There are 4 different ways of responding to sensory input:
A sensory circuit is a series of exercises that a child works through in a specific structured order. It is intended to focus concentration to prepare the child for learning and support self regulation throughout the day.
The circuit may be specifically tailored to an individual student if it is felt they need more stimulation in a certain area.
Students spend around 1-2 mins in each area before moving on to the next area.
There are 3 types of exercise, which are laid out in clearly defined in zones.
Alerting Zone – wakes up the body, provides vestibular & proprioception stimulation within a controlled setting. This prepares the brain for learning.
Organising Zone – activities that require motor sensory processing, balance & timing. The student needs to organise their body, plan their approach & do more than one thing at a time in a sequential order. These skills may increase a students focus, attention span & performance within a classroom.
Calming Zone – these activities are very important as they provide input to ensure the student leaves the circuit & returns to the classroom calm, centered & ready for the day ahead.
What are the benefits of sensory circuits?
Many children can benefit from attending a Sensory Circuit, even for a short period of time. The aim is to focus concentration in readiness for the day’s learning. The circuit also encourages the development of the child’s sensory processing skills. Participation in a short sensory motor circuit is a great way both to energise and settle children into the school day. It is often possible to transfer techniques used within the sensory circuits to continue to support a child within the classroom. Frequent movement breaks can be built into the school day as necessary.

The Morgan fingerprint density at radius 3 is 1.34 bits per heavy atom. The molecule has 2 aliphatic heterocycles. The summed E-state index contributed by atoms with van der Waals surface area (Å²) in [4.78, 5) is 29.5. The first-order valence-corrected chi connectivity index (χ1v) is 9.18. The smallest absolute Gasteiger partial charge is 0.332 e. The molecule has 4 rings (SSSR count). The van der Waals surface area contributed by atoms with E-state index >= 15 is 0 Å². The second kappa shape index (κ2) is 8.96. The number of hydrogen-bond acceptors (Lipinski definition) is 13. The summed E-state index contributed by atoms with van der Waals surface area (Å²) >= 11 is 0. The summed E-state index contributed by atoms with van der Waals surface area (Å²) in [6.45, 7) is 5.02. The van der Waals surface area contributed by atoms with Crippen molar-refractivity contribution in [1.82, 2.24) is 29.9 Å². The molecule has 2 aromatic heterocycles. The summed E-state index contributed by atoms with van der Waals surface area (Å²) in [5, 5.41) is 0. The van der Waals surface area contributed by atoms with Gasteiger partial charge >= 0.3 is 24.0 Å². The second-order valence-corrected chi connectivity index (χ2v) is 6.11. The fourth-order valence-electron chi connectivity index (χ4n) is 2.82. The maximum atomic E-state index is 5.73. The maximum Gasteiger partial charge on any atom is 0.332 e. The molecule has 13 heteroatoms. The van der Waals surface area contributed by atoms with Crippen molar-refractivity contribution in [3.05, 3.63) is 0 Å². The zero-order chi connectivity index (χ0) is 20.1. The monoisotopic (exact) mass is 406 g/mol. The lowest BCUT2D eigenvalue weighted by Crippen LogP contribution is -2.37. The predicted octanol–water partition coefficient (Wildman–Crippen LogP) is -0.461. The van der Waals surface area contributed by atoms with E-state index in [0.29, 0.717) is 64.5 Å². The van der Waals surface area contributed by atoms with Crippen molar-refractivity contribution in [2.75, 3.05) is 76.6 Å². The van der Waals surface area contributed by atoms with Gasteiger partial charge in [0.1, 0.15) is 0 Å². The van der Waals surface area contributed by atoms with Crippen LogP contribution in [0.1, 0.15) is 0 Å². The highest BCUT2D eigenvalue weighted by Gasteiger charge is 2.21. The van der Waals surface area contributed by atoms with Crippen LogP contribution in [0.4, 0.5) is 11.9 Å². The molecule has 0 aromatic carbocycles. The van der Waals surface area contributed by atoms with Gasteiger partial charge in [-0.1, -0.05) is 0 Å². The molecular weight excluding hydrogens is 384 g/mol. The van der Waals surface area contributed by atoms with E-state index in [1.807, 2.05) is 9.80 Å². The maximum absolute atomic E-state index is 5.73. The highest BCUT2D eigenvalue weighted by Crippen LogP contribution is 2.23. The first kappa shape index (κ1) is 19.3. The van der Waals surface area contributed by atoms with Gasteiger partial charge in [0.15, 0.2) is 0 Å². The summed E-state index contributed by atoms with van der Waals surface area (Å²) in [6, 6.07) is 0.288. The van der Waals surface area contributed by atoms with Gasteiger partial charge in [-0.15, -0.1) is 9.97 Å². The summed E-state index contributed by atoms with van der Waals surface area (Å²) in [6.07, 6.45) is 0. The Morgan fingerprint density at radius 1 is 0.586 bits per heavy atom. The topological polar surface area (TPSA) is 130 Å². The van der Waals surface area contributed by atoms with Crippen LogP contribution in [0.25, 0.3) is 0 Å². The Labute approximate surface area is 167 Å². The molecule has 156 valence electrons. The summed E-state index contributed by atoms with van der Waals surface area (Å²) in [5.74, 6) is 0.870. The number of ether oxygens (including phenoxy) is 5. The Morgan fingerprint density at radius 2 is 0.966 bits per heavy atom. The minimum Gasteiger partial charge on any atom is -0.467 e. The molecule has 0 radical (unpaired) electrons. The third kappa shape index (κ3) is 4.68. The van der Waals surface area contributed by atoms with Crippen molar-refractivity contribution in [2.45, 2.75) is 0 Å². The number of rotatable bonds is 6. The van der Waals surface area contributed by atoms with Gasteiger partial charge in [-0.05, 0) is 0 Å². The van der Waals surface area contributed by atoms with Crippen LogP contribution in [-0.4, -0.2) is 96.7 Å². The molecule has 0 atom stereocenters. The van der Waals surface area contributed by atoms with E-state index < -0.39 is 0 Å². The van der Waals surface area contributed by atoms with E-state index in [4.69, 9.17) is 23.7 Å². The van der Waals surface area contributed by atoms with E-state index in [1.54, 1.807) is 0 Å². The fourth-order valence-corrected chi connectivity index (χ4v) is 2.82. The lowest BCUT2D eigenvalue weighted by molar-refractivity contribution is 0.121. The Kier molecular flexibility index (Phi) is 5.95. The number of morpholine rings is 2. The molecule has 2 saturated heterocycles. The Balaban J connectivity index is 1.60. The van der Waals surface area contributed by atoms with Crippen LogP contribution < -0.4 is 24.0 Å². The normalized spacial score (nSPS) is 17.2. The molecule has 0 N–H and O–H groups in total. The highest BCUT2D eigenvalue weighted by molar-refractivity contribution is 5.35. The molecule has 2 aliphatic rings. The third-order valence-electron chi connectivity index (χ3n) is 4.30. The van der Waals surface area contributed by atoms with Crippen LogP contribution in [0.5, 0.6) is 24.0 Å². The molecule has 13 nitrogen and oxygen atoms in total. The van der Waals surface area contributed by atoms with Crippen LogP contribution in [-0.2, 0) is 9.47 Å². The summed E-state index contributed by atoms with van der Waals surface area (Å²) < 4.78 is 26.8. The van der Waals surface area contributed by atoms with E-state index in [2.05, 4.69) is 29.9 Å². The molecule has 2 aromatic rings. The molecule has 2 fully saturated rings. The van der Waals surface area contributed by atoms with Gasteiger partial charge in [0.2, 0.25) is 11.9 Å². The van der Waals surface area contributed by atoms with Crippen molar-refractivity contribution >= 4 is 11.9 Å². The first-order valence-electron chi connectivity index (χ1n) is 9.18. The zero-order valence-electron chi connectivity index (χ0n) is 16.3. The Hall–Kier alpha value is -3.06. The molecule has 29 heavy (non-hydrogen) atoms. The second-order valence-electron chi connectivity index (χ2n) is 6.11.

Behaviours that you see in a child that might suggest that they would benefit:
Speech & Language (SALT)
Teaching core skills for effective communication – successful communication occurs when there is understanding. Communication can be verbal or non verbal i.e. body language, sign language, facial expressions, eye contact
AAC (Augmentative and Alternative Communication)
For our pupils who have complex communication needs they may need to use alternative forms of communication. In partnership with parents and class staff we provide ongoing in-depth assessments and pupils will have the opportunity to trial different devices to ensure we find the right fit for them.
At Highbury we have a Communication Team consisting of an ICT Manager, Speech and Language Therapist and Lead Communication and Language.
Within school we use many different forms of communication such as signing, eye pointing, objects of reference, symbols, gestures, words and high tech AAC devices. Alternative and Augmentative Communication (AAC) is any form of aided communication system and we have pupils who use high tech AAC with voice output.
The majority of our communication aids are provided by school, however, should a child need access to a high tech device such as voice output equipment or eye-gaze technology we would liaise with the Local Authority on the suitability of funding such equipment.
When considering a communication device the team not only look at the language level but also a child’s vision, how they would physically access the aid and where appropriate, mounting to their wheelchair.
With any form of communication strategy or device we offer full support to children, parents and staff. Our aim is for our pupils to be as independent as possible
Many of our pupils require special access technology in order for them to access not only the computer but their environment.
When a referral is made from the class teacher/parent/carer, the pupil receives an assessment from our ICT Manager alongside our Occupational Therapist if necessary and a report for class staff as how to best support their physical needs.
This report features in the child’s annual collaborative meeting and includes strategies and targets for progression.